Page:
Dartmouth-Hitchcock is agreeing to join the Medicaid managed care program. The state's largest health care system had been a key hold out in the new effort.
A transition from traditional Medicaid to so-called managed care is already a year behind schedule, costing the state an estimated $15 million in expected savings. One problem has been a lack of participation from hospitals. They’ve voiced concerned that the arrangement could pay them less for treating Medicaid patients.
Last summer, the state hired three out-of-state companies, known as managed care organizations, to effectively take over the health care system for the poor and disabled. They’ll get paid a fixed amount per person to provide health care.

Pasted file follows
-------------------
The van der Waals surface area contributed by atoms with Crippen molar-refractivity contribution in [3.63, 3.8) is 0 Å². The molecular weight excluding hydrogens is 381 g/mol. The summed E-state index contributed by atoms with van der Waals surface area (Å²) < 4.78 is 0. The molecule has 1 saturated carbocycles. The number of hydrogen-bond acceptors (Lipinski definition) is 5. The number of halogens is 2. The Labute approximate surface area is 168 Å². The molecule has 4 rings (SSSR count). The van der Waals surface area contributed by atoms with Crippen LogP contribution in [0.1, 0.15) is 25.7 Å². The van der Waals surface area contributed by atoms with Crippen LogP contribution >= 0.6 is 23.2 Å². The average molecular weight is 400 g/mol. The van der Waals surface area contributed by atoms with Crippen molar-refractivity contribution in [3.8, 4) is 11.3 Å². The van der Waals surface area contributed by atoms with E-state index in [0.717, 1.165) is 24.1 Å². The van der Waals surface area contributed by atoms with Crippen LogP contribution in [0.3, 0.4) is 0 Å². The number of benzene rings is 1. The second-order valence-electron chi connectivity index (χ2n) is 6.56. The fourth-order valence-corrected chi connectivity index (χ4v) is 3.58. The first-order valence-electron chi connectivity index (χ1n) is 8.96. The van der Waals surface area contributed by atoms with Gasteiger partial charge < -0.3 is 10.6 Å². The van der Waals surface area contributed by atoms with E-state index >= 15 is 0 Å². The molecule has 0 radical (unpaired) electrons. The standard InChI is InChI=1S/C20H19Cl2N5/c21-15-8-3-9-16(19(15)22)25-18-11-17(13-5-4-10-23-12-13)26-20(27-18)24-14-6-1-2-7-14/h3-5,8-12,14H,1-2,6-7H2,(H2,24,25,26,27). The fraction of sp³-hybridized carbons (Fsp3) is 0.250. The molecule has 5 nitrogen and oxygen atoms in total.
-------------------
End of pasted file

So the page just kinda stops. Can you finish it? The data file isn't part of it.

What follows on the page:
Those companies, though, need to negotiate contracts with the hospitals and prove they’ve got enough doctors and specialists on board before they can launch.
With Dartmouth, that is now a giant step closer.
"By taking this action today, we are acting in the best interests of New Hampshire and the people we are privileged to serve," writes Dartmouth-Hitchcock CEO Jim Weinstein. "To create a truly sustainable health system, all New Hampshire residents need access to high quality, coordinated health care when and where it's needed."
One reason the Lebanon-based system signed contracts is the new state budget. Lawmakers wrote in a provision mandating participation in managed care in exchange for payments given to treat the uninsured.
The deadline given by the legislature is today.